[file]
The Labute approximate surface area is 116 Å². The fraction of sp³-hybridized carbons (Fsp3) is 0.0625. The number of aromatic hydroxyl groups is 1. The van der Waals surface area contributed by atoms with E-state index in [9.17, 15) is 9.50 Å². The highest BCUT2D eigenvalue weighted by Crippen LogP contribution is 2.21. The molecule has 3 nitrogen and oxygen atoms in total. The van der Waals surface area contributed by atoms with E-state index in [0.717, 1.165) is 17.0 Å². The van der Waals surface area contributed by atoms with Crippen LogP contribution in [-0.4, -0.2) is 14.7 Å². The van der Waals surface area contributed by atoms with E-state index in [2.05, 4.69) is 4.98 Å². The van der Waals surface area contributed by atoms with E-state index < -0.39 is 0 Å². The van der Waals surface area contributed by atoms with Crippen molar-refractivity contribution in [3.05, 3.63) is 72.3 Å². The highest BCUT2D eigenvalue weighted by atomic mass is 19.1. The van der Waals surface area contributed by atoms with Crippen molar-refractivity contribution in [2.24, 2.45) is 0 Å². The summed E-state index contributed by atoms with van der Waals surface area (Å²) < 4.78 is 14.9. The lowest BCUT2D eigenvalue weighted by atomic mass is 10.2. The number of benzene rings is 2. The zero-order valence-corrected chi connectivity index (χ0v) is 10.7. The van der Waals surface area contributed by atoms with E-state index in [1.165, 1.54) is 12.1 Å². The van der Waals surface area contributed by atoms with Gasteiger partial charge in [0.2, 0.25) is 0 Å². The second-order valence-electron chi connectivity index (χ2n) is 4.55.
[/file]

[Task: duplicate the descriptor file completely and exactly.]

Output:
The Labute approximate surface area is 116 Å². The fraction of sp³-hybridized carbons (Fsp3) is 0.0625. The number of aromatic hydroxyl groups is 1. The van der Waals surface area contributed by atoms with E-state index in [9.17, 15) is 9.50 Å². The highest BCUT2D eigenvalue weighted by Crippen LogP contribution is 2.21. The molecule has 3 nitrogen and oxygen atoms in total. The van der Waals surface area contributed by atoms with E-state index in [0.717, 1.165) is 17.0 Å². The van der Waals surface area contributed by atoms with Crippen LogP contribution in [-0.4, -0.2) is 14.7 Å². The van der Waals surface area contributed by atoms with E-state index in [2.05, 4.69) is 4.98 Å². The van der Waals surface area contributed by atoms with E-state index < -0.39 is 0 Å². The van der Waals surface area contributed by atoms with Crippen molar-refractivity contribution in [3.05, 3.63) is 72.3 Å². The highest BCUT2D eigenvalue weighted by atomic mass is 19.1. The van der Waals surface area contributed by atoms with Crippen molar-refractivity contribution in [2.24, 2.45) is 0 Å². The summed E-state index contributed by atoms with van der Waals surface area (Å²) < 4.78 is 14.9. The lowest BCUT2D eigenvalue weighted by atomic mass is 10.2. The number of benzene rings is 2. The zero-order valence-corrected chi connectivity index (χ0v) is 10.7. The van der Waals surface area contributed by atoms with E-state index in [1.165, 1.54) is 12.1 Å². The van der Waals surface area contributed by atoms with Gasteiger partial charge in [0.2, 0.25) is 0 Å². The second-order valence-electron chi connectivity index (χ2n) is 4.55.